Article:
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As part of its efforts to beef up iCloud security and prevent unauthorized access, Apple now by default sends users an email when someone has logged into their iCloud account through a traditional Web browser.
Starting Monday morning, just a day before the company is expected to show off its next-generation iPhone, users began receiving emails notifying them of access to their account through the iCloud.com site.
The email informs users that their Apple ID was used to sign in to its iCloud account via a Web browser. The note includes a date and time that the account was accessed.
Users are told that if the access was authorized, they should disregard the email. But if someone else may have gained access to their account, a link to quickly reset the Apple ID password is provided.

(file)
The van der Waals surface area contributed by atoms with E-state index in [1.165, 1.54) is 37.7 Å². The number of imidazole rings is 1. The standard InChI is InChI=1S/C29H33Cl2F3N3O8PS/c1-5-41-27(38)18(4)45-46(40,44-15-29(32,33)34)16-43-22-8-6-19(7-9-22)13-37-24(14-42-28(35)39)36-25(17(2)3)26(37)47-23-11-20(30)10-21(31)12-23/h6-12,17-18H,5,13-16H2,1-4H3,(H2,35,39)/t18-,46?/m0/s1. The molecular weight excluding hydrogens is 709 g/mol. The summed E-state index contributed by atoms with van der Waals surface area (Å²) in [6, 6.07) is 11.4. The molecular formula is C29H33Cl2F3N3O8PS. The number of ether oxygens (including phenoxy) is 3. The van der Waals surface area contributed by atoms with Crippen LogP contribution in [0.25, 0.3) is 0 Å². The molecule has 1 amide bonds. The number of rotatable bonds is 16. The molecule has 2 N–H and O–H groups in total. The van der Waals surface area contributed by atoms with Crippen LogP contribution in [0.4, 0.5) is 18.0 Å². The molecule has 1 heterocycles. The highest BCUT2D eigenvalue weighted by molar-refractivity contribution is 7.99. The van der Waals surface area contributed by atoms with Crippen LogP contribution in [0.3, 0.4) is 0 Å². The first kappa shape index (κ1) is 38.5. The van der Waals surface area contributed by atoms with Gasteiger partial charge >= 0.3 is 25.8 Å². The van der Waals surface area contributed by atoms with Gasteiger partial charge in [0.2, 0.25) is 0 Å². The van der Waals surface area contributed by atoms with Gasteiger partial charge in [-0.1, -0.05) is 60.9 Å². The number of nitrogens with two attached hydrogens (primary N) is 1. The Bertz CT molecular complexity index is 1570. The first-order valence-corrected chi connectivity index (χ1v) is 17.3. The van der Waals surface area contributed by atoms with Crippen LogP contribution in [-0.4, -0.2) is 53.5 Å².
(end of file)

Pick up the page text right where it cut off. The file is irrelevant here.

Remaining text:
The new security measure is enabled by default, unlike more extensive methods users can employ, such as two-step verification for iCloud and iTunes accounts.
Apple Chief Executive Tim Cook signaled last week that his company planned to roll out new iCloud security alerts, and also that two-step authentication would become available to more iCloud users worldwide. The changes come on the heels of a celebrity hacking scandal, and also as the company is expected to offer new functionality, including a rumored mobile payment system, with its next-generation iPhone.
After a number of private celebrity pictures leaked onto the Internet last week, Apple spoke out to dispel rumors that its iCloud service had been hacked. Officials at Apple reportedly looked into the leaks and found that targeted attacks were used to steal the images, while the iCloud service remains safe and secure.
It's believed that the images have been circulating amongst a close-knit group of hackers and file traders on the Internet for some time, potentially years. The images showed celebrities taking "selfies" with a number of handsets, including Apple's iPhone, as well as Android and Blackberry devices.